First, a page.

SPRINGFIELD – The COVID lockdown has left hundreds of children dealing with grief and isolation, thrown a wrench in the recovery process for people facing substance abuse and left many feeling terrible without knowing why.
Since pandemic lockdowns began in March 2020, Clinical & Support Options has seen a 20% increase in the number of people seeking a wide range of mental health services. As part of this expanded need, the company’s Springfield clinic moved to a building that is twice as large and easier to reach.
Staff at Clinical & Support Options, better known as CSO, held an open house Friday to show off its new $1 million full-service urgent care clinic and offices, now located in a renovated mill in a building 102-3 at Springfield Technology Park, 1 Federal St., said Karin Jeffers, president and CEO.
“Our goal is to be accessible to our community,” she said.
The nonprofit organization offers a wide variety of mental health services to about 19,000 people from 19 offices in four western Massachusetts counties and one in Gardner. The Springfield office alone now serves more than 2,500 people a year, 25 percent of whom are children, Jeffers said.
The move comes at a time when mental and behavioral health services are needed more than ever. A day before the open house, Blue Cross Blue Shield of Massachusetts released a report saying the state is facing a wave of people struggling with mental health issues and calling for greater investment in the mental health workforce. with behavioral health.
In Springfield, Baystate Health, with partner Kindred Behavioral Health, has begun construction on a new $72 million, 150-bed psychiatric hospital that is scheduled to open around summer 2023 to meet growing needs. Currently, scores of patients, especially children and teenagers, end up waiting days and sometimes weeks in emergency rooms because no treatment facilities are available.
Not only are CSO staff facing an increase in people needing services, they are also seeing clients who have more extreme needs, especially for people in their early and mid-20s, Jeffers said.
“With younger people, we’ve seen them creep up to the point of crisis. Now we see people who are already in crisis when they come in,” she said.
One of the benefits of offering services to guests is that people don’t have to figure out what they really need before seeking services, Jeffers said.
“If you’re struggling right now, we’ll do that assessment,” she said. “Sometimes the barrier is that people don’t know what to ask for.”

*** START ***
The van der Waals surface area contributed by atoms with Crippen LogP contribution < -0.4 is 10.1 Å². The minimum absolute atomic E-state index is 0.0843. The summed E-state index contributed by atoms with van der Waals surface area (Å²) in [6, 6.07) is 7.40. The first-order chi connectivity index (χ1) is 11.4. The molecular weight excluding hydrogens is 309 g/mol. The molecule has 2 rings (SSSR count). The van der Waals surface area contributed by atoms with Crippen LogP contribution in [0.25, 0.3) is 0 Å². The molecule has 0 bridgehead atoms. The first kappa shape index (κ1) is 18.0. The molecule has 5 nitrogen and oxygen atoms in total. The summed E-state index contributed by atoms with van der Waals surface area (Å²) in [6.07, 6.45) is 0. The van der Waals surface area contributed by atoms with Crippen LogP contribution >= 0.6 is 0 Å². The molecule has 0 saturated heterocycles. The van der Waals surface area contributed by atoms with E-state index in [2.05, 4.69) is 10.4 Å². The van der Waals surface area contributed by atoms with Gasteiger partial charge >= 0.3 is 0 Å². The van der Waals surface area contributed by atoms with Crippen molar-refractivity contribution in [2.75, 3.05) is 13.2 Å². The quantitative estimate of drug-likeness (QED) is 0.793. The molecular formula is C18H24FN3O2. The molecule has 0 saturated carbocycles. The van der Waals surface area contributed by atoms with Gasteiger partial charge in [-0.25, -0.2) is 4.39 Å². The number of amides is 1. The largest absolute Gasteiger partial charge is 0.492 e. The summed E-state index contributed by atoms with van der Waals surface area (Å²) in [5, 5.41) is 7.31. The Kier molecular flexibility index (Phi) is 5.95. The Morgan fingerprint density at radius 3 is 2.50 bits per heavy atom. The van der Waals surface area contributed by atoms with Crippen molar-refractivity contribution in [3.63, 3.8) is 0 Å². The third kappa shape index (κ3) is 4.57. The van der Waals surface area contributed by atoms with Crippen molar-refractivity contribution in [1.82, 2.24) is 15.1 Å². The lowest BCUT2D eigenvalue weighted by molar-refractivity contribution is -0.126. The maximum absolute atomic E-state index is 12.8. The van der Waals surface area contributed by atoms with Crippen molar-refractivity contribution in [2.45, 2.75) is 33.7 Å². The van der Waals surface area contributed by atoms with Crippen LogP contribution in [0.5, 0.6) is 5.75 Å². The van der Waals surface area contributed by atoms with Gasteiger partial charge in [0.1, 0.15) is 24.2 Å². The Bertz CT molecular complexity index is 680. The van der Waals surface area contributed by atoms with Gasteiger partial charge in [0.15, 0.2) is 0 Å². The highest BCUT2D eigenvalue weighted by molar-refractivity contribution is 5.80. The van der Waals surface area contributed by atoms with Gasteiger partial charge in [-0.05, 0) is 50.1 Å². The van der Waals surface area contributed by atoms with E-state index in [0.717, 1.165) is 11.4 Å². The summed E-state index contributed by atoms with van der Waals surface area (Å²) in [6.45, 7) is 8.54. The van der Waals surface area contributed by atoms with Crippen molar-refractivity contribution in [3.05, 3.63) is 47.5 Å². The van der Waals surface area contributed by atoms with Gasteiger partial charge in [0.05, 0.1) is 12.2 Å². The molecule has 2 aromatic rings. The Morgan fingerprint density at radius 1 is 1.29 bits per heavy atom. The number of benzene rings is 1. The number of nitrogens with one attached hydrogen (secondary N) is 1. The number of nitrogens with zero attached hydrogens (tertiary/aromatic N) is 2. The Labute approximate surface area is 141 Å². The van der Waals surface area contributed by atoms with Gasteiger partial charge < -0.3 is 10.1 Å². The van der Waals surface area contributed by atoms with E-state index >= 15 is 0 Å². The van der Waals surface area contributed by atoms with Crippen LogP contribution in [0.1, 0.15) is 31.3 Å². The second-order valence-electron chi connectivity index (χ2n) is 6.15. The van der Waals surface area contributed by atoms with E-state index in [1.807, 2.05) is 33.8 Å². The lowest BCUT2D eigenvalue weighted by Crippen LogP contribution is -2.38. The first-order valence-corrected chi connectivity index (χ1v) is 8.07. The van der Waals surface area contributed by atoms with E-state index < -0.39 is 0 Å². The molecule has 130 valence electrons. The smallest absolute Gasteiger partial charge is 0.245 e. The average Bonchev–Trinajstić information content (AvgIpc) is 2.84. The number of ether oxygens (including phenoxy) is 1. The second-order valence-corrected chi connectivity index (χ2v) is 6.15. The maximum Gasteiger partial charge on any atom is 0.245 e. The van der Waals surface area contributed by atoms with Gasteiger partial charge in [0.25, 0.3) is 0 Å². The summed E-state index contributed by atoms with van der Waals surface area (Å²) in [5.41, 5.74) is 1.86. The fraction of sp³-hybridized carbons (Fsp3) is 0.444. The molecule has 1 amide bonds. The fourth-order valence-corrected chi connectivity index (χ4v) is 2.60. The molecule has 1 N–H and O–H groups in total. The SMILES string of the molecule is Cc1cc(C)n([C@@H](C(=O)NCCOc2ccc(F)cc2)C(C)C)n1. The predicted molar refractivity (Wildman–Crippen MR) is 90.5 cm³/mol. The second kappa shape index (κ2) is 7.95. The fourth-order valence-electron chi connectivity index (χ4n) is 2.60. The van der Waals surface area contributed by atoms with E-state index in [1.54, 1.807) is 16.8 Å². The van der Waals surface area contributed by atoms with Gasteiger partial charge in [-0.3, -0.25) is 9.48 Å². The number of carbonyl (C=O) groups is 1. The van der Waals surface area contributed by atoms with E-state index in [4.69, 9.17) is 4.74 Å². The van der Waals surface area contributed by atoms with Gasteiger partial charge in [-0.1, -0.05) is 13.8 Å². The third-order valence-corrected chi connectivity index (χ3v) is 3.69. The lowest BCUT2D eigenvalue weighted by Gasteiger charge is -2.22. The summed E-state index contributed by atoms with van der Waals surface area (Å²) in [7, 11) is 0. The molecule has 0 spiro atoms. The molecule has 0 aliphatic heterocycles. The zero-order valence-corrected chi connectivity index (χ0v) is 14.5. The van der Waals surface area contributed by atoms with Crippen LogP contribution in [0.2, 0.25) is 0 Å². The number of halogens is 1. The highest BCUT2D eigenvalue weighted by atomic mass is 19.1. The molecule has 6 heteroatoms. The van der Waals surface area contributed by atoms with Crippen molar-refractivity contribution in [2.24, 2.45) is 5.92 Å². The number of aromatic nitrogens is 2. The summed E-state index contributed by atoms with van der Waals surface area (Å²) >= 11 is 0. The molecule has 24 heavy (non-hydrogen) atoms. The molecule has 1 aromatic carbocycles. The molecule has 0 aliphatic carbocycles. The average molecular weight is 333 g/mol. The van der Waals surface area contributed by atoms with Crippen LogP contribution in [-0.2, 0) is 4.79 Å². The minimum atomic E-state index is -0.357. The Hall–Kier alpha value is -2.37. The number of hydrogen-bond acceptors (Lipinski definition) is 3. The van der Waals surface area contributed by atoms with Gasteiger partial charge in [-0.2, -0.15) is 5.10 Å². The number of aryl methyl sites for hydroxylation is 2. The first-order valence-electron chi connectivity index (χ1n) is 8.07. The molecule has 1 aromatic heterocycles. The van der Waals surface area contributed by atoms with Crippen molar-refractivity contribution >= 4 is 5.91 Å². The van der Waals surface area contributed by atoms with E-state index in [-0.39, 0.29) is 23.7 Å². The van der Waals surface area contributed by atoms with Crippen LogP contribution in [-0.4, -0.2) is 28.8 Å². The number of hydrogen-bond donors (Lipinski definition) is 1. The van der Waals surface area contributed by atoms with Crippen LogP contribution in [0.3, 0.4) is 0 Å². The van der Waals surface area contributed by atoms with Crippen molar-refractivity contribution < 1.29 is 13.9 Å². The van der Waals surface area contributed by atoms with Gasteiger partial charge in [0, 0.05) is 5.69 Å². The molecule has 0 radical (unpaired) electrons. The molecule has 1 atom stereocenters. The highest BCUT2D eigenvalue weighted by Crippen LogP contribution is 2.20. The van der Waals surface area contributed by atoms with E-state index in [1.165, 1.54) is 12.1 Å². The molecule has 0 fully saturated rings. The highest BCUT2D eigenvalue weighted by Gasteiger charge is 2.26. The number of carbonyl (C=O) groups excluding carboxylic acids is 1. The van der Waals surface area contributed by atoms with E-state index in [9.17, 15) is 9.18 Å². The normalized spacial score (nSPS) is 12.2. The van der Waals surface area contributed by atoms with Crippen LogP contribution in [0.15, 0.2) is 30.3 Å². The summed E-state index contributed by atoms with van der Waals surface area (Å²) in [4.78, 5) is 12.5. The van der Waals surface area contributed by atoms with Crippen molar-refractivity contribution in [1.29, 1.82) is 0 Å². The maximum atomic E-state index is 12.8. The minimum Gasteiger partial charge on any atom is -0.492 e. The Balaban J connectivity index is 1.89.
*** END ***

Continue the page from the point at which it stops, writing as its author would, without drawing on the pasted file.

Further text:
CSO is designed so that adults and families can simply walk into the clinic at any time and receive immediate services. They are also welcome to call in for appointments, and clinicians also receive referrals from a variety of places, including school counselors, said Jenn Jakowski, clinic director.
“Since the pandemic, the need has increased everywhere, but we are seeing many more children and families,” she said. “The children faced isolation, loss and grief, loss of routine and sometimes family members.”
The new building has multiple small meeting rooms where clinicians can work with clients, but CSO staff will also do telehealth appointments and often visit clients in their homes, where people are more comfortable, Yakowski said.
People also face economic stressors, especially inflation, and the pandemic has been particularly difficult for people with substance abuse. Those in recovery also face many challenges, as some have lost work hours, been laid off and had their regular routines and systems that helped them stay sober changed or stopped, said Jeffrey Oldmixon, vice president of marketing and development. .
Among the advantages of the new building is that it is more accessible, has free parking, security and is on a bus line. It is also handicap accessible, he said.
The larger building also means the clinic now has a pharmacy right in the building, making it convenient if clients are prescribed medication as part of their treatment, he said.
The CSO also helps people with housing insecurity and helps those who may be at risk of eviction stay in their housing, he said.
Springfield currently employs about 50 people, but is now looking for clinicians and social workers, Oldmixon said.